Partnership Events in 2015

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There were many partnership events and projects that occurred in 2015.  A few of the events and projrects are highlighted below.

Rainbow Canyon Flood Diversion
The Humboldt-Toiyabe National Forest and the U.S. Army Corps of Engineers Los Angeles District partnered with agencies in the State of Nevada.  They constructed a diversion channel structure outside a subdivision in Las Vegas. The temporary $3 million structure, which is 2,200 feet long, is designed to divert flows from rain events into a natural wash and away from neighborhoods. It is designed for a “25-year” rain event, an event which has a 4 percent chance of being equaled or exceeded in any given year.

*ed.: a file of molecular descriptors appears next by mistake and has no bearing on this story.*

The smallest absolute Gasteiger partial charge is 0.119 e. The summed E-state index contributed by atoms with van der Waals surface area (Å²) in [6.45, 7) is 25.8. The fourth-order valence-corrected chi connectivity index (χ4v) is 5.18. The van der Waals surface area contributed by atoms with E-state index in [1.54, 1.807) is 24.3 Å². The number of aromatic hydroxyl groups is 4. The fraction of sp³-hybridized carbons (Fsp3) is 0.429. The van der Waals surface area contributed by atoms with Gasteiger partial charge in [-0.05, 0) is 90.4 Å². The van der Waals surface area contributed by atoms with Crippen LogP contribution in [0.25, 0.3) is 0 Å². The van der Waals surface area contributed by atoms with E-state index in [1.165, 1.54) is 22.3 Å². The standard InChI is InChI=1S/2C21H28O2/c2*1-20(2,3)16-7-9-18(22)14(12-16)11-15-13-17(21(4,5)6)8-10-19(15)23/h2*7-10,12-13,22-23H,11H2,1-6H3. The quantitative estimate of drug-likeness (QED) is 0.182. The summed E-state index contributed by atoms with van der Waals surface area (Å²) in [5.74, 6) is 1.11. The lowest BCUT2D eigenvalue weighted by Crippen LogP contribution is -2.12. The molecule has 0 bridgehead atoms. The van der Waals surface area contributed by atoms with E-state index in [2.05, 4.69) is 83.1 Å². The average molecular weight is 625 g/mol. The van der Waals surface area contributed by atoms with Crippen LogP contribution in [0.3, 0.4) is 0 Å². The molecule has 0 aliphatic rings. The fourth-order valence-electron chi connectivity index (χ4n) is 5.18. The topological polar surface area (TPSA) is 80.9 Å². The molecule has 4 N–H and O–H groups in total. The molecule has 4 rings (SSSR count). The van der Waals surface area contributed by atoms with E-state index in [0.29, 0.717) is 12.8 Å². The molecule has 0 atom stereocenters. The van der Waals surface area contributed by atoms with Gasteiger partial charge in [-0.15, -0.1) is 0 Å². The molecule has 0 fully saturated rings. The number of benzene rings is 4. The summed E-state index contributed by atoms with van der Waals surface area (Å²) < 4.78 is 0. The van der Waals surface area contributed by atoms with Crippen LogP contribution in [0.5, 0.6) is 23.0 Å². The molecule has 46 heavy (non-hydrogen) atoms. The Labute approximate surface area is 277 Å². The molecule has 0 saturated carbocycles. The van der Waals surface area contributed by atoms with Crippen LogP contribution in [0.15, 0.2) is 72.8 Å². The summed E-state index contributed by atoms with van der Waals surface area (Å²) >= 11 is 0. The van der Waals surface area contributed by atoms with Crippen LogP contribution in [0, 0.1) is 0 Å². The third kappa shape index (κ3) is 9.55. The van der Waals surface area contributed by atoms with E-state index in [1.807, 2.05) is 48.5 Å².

Students Connect with the Outdoors
Sunrise Ridge Intermediate School in St. George, Utah, partnered with the Dixie National Forest, Zion National Park, Pipe Springs National Monument, Color Country BLM, Snow Canyon State Park, Sand Hollow State Park, and two city parks to put on its fourth annual Day In The Desert event.  Each partner hosted a site to teach a total of 875 sixth and seventh graders about land management practices and topics that address the Utah Core Objectives in Science. Dixie State University provided transportation services for the students. This event highlights a collaborative effort to expose America’s youth to the outdoors, science, and land management

Bridger-Teton National Forest Law Enforcement Officers partnered in the annual “Shop with a Cop” campaign